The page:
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Debunking the RMS Titanic "Bunker Fire" Sinking Theory

Updated: Sep 16, 2021

by Terri Bey


The Titanic Book Club's Book of the Month for October is "Titanic: Solving the Mysteries" by Tad Fitch, Bill Wormstedt, Steve Hall, Mark Chirnside, J. Kent Layton, Samuel Halpern, and Ioannis Georgiou. These esteemed authors and historians discuss two mysteries that have surrounded the sinking of the RMS Titanic, the time difference between the ship's time and the time on land and the well-publicized "bunker fire" sinking theory, that claims a bunker fire was the reason for the liner's demise. Even though I have yet to read this book, thanks to television specials and articles, I am familiar with the subject of the "bunker fire" theory. I am writing about this so-called "theory" to totally debunk it.


Ireland-based author Senan Molony along with London-based fire scientist Dr. Guillermo Rein are huge proponents of this coal bunker fire theory which claims that this coal bunker fire made the Titanic's steel so hot, that the steel weakened, and compromised the safety features and the ship's internal structures. There are a few reasons why this theory is totally wrong. Coal bunker fires were quite commonplace in ships of Titanic's day, so this particular fire was not unusual. The coal bunker fire, located in Coal Bunker W of Stokehold No. 9 in Boiler Room 5 on the ship's starboard side did rage for about a total of 10 days but was put out on Saturday night, April 13th, the night before the accident by the stokers removing the burning coal from the starboard side and transferring it to the port side. Dr. Rein and Sean Molony claimed that the coal fire reached temperatures between 932 to 1,832 degrees Fahrenheit. They claimed this would have made the steel brittle. One huge problem with this idea is that right above the bulkhead where the fire occurred was the First Class Swimming Pool. Passengers would have certainly noticed that the water was close to boiling. The hull plates around the pool would have definitely buckled. First Class passenger Archibald Gracie testified that the pool was always "comfortably warm."


This blog is just a small sample size of why the coal bunker fire theory is not valid. Given the background of these esteemed historians and experts, I do plan to purchase this book sooner or later, as I am interested in reading more about this subject in greater detail.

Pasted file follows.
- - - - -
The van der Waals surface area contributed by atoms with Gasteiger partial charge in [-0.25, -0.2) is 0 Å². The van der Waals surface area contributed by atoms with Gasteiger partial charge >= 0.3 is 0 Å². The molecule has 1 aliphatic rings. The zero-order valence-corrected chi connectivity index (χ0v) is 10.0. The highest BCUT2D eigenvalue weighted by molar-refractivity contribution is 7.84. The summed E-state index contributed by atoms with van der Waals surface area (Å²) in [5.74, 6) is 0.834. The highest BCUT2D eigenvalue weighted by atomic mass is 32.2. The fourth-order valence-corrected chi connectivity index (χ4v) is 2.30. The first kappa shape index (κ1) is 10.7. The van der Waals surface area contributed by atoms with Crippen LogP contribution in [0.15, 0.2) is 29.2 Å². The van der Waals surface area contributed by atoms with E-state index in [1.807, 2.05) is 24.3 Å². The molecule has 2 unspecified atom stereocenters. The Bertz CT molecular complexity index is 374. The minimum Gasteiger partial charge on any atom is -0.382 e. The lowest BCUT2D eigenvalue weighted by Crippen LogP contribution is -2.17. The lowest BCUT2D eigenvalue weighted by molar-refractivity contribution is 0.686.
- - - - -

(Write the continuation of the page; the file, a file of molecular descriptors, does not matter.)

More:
Contact: Alydace@yahoo.com




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4 Comments


please excuse my horrific lazy grammar and punctation LOL and I enjoy a healthy debate I am not trying to be antagonistic just very interesting!

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I think that the fact that the fire had gone out and may have cooled in ice cold sea water made the metal more brittle - a lower temperature fire could in fact result in a weakening of the hull as well - which explains the lack of issue to the swimming pool - Im not a fanatic but to rule out something as integrity compromising as a prolonged fire in the way you have above is much more challenging to me than accepting that this fire made the initial collision much worse as you will also be aware that the steel used was also sub standard - now if the right bit of the iceberg hit the right bit…

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Depending on the project, hot and malleable steel will be dipped in either water or oil to cool. This brings the steel back to a solid state and often leaves it brittle.

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This simple act, if heated to an exact temperature range, can create a more pure, hard metal. It’s often used to create steel that is stronger than annealing the metal, but also creates a less ductile product. So, heat can indeed make metal weaker.

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